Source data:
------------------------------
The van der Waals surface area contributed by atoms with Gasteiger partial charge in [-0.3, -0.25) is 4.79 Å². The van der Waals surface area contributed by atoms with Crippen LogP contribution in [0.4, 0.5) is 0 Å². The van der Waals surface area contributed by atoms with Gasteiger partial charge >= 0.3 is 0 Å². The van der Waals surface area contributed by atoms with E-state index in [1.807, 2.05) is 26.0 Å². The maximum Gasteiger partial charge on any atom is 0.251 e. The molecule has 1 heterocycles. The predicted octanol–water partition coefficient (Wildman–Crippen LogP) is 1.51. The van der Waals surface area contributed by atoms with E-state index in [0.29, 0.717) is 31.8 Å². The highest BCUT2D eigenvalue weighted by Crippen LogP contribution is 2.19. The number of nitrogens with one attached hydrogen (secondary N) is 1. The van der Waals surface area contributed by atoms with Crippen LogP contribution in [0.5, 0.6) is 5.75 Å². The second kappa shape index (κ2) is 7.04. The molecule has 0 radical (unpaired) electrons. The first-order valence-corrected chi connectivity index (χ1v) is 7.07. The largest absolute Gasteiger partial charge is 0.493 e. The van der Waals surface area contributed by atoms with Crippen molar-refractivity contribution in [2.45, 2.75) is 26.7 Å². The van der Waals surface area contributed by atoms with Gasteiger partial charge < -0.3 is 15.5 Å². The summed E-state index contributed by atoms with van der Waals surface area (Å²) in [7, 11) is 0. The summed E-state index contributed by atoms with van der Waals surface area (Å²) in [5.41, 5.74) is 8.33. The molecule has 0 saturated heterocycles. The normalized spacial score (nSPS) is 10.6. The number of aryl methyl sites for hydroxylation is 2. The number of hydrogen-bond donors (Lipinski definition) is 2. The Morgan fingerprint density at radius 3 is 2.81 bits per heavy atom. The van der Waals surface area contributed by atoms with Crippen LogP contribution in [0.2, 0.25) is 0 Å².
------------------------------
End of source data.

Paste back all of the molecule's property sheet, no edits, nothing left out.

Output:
The van der Waals surface area contributed by atoms with Gasteiger partial charge in [-0.3, -0.25) is 4.79 Å². The van der Waals surface area contributed by atoms with Crippen LogP contribution in [0.4, 0.5) is 0 Å². The van der Waals surface area contributed by atoms with Gasteiger partial charge >= 0.3 is 0 Å². The van der Waals surface area contributed by atoms with E-state index in [1.807, 2.05) is 26.0 Å². The maximum Gasteiger partial charge on any atom is 0.251 e. The molecule has 1 heterocycles. The predicted octanol–water partition coefficient (Wildman–Crippen LogP) is 1.51. The van der Waals surface area contributed by atoms with E-state index in [0.29, 0.717) is 31.8 Å². The highest BCUT2D eigenvalue weighted by Crippen LogP contribution is 2.19. The number of nitrogens with one attached hydrogen (secondary N) is 1. The van der Waals surface area contributed by atoms with Crippen LogP contribution in [0.5, 0.6) is 5.75 Å². The second kappa shape index (κ2) is 7.04. The molecule has 0 radical (unpaired) electrons. The first-order valence-corrected chi connectivity index (χ1v) is 7.07. The largest absolute Gasteiger partial charge is 0.493 e. The van der Waals surface area contributed by atoms with Crippen molar-refractivity contribution in [2.45, 2.75) is 26.7 Å². The van der Waals surface area contributed by atoms with Gasteiger partial charge < -0.3 is 15.5 Å². The summed E-state index contributed by atoms with van der Waals surface area (Å²) in [7, 11) is 0. The summed E-state index contributed by atoms with van der Waals surface area (Å²) in [5.41, 5.74) is 8.33. The molecule has 0 saturated heterocycles. The normalized spacial score (nSPS) is 10.6. The number of aryl methyl sites for hydroxylation is 2. The number of hydrogen-bond donors (Lipinski definition) is 2. The Morgan fingerprint density at radius 3 is 2.81 bits per heavy atom. The van der Waals surface area contributed by atoms with Crippen LogP contribution in [0.2, 0.25) is 0 Å².